Wendy Carlos, in Switched-On Bach, recorded J.S. Bach works on Moog synthesizers. (Disclaimer: I'm not intimately familiar with the album, and copyright issues make it difficult to access. My perception is that she didn't significantly add to Bach's works, e.g. adding drum beats etc., simply arranged them.) While many shocked purists would deny that the result is "the same thing," this seems like a clear case of arrangement. (A similar experiment is "Cans and Brahms," in which Rick Wakeman straightforwardly crams the third movement of Brahms' fourth symphony into three keyboards (or is it four?), changing few if any notes in the process. The impact is certainly different than a symphony orchestra, but it's hardly an "original composition."

What about remixing? When a band writes a head-banging hit and then, 20 years later, releases a gentler easy-listening cover so their aging fan base can shop to it, is that an arrangement? (Probably.) If their song is chopped up and glued back together in a techno remix, is it an arrangement? (Arguably not.) Is it an original composition? (Uh... arrrguably not? It's a derivative work.) What about mashups? When Danger Mouse combines the Beatles' White Album and Jay-Z's Black Album to create The Grey Album, is that a new work? Well, all sorts of legal teams got excited about the question, but from an aesthetic standpoint, I think the combination is clearly a different "thing" than the two component "things." It's certainly not an "arrangement"!

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Yes, if you use the word "arrangement" in the same sense as "orchestration." But, the usage of those terms can be a bit mixed.

"Orchestration" is the art of selecting instruments in a composition. "Arrangement" is adapting existing music for different instruments than the original composition. Those are just basic definitions.

But sometimes "orchestrate" is used for an arrangement when a full orchestra is used in the arrangement, such as Ravel's orchestration of Mussorgsky's Pictures at an Exhibition or Debussy's orchestration of Satie's Gymnopedie. Those are certainly arrangements, but the credit is often stated as "orchestration by..."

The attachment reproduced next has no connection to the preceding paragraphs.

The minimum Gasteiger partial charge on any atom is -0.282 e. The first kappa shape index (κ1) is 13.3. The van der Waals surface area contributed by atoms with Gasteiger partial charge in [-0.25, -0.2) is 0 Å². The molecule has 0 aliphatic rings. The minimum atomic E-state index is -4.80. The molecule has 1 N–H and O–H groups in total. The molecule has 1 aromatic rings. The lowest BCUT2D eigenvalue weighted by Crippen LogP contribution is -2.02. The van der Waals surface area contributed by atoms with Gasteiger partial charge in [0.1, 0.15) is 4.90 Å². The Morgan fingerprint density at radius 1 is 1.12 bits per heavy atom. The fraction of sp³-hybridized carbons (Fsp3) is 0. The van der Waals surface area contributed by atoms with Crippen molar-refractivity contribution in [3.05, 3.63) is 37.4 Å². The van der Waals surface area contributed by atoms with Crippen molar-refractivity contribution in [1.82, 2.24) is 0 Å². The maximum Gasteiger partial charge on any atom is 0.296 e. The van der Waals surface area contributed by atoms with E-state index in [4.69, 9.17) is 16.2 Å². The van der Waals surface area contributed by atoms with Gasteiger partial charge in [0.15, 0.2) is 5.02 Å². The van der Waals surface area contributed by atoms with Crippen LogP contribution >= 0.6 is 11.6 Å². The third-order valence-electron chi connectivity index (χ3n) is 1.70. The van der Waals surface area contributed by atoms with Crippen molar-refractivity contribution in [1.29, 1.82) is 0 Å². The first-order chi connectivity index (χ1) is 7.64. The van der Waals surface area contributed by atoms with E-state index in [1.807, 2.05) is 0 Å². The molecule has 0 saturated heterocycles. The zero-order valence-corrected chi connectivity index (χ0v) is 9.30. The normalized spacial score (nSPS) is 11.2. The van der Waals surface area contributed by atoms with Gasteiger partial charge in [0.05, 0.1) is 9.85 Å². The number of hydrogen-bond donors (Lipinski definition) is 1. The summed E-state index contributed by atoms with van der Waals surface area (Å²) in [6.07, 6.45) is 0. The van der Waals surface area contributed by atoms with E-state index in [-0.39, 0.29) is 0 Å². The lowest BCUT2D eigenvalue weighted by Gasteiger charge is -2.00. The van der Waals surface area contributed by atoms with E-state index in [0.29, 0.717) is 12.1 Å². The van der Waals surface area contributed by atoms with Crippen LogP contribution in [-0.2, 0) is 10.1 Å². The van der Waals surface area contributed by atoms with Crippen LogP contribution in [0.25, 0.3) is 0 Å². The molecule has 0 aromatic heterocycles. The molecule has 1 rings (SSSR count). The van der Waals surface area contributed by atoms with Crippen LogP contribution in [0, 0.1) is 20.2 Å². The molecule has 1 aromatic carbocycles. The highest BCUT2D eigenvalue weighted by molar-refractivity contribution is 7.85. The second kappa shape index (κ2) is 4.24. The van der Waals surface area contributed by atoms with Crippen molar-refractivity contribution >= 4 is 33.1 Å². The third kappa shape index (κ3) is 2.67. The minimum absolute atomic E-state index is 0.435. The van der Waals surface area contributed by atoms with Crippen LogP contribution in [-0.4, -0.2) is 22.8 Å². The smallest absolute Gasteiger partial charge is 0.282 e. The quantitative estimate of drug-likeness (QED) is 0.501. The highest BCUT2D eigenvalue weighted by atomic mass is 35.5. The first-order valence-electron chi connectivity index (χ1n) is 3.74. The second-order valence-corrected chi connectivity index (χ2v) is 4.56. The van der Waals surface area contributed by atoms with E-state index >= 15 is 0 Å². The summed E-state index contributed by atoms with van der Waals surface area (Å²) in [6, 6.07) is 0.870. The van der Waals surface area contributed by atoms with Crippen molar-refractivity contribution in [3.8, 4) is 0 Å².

And sometimes we have the reverse. As you say, "arrangement" is often used in regard to an original work, like in Stevie Wonder's album Song in the Key of Life. His credits read: "produced, arranged, and composed by..." So, in a song like Sir Duke the brass is not an arrangement of some previously existing version of the music for different instruments. The whole conception was Wonder's, including the use of the instruments, but the word "arrange" is used instead of "orchestrate." I suppose the reason "arrange" is used instead of "orchestrate" is because an orchestra - apparently synonymous with string instruments in the pop world - was not used.

I think this is the real answer to your question: "arrange" is often used synonymously for "orchestrate."

I think it's worth mentioning the uncredited contribution of arrangers, especially because the meaning of the word "arrange" it tied up with the idea of what is original creation. Many times an arrangers contributions are vaguely credited or simply completely uncredited despite contributing original musical content, especially melodic content. For example the credits for the strings in the recording of Buddy Holly's True Love Ways are simply "orchestra directed by Dick Jacobs." But the strings aren't simply doubling the vocal part or fleshing out a chord progression, they contribute unique melodic material with elaborate interplay with the vocal. In cases like those the arranger isn't just orchestrating there is significant original composition too.

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I think the word original composition and composer would be too triumph to describe the pathetic effort of any pop song producer today. Song writer seems more adequate to me. The setting of a song for an orchestra or a band can be called an arrangement, not more than this.